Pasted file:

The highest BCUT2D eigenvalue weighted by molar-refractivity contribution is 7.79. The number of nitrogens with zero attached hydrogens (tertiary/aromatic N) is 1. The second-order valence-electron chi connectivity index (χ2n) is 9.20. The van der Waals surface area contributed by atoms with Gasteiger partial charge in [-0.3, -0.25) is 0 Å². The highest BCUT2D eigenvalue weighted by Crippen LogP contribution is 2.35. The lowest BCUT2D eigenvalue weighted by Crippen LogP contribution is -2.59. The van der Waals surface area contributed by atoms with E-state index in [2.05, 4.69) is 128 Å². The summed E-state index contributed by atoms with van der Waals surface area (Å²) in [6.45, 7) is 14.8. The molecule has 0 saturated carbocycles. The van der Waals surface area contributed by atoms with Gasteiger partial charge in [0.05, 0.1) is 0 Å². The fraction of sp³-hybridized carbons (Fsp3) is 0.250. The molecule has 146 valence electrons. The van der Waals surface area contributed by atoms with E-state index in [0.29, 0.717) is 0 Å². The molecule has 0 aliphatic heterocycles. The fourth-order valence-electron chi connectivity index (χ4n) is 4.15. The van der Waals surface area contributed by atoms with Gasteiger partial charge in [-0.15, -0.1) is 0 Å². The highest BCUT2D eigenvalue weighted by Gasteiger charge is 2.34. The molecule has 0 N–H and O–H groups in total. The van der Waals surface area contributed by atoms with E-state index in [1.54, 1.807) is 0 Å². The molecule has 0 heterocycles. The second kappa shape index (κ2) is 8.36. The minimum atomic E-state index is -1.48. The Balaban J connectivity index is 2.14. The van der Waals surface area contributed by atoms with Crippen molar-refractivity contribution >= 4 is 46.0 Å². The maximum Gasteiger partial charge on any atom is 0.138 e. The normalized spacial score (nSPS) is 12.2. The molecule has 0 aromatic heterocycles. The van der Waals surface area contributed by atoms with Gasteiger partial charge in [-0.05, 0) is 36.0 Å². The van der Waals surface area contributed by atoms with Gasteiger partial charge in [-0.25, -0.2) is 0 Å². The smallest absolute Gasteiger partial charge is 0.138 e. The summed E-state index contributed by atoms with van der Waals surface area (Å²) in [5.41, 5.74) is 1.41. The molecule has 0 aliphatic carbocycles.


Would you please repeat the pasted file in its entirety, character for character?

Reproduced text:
The highest BCUT2D eigenvalue weighted by molar-refractivity contribution is 7.79. The number of nitrogens with zero attached hydrogens (tertiary/aromatic N) is 1. The second-order valence-electron chi connectivity index (χ2n) is 9.20. The van der Waals surface area contributed by atoms with Gasteiger partial charge in [-0.3, -0.25) is 0 Å². The highest BCUT2D eigenvalue weighted by Crippen LogP contribution is 2.35. The lowest BCUT2D eigenvalue weighted by Crippen LogP contribution is -2.59. The van der Waals surface area contributed by atoms with E-state index in [2.05, 4.69) is 128 Å². The summed E-state index contributed by atoms with van der Waals surface area (Å²) in [6.45, 7) is 14.8. The molecule has 0 saturated carbocycles. The van der Waals surface area contributed by atoms with Gasteiger partial charge in [0.05, 0.1) is 0 Å². The fraction of sp³-hybridized carbons (Fsp3) is 0.250. The molecule has 146 valence electrons. The van der Waals surface area contributed by atoms with E-state index in [0.29, 0.717) is 0 Å². The molecule has 0 aliphatic heterocycles. The fourth-order valence-electron chi connectivity index (χ4n) is 4.15. The van der Waals surface area contributed by atoms with Gasteiger partial charge in [-0.15, -0.1) is 0 Å². The highest BCUT2D eigenvalue weighted by Gasteiger charge is 2.34. The molecule has 0 N–H and O–H groups in total. The van der Waals surface area contributed by atoms with E-state index in [1.54, 1.807) is 0 Å². The molecule has 0 heterocycles. The second kappa shape index (κ2) is 8.36. The minimum atomic E-state index is -1.48. The Balaban J connectivity index is 2.14. The van der Waals surface area contributed by atoms with Crippen molar-refractivity contribution >= 4 is 46.0 Å². The maximum Gasteiger partial charge on any atom is 0.138 e. The normalized spacial score (nSPS) is 12.2. The molecule has 0 aromatic heterocycles. The van der Waals surface area contributed by atoms with Gasteiger partial charge in [-0.05, 0) is 36.0 Å². The van der Waals surface area contributed by atoms with Gasteiger partial charge in [-0.25, -0.2) is 0 Å². The smallest absolute Gasteiger partial charge is 0.138 e. The summed E-state index contributed by atoms with van der Waals surface area (Å²) in [5.41, 5.74) is 1.41. The molecule has 0 aliphatic carbocycles.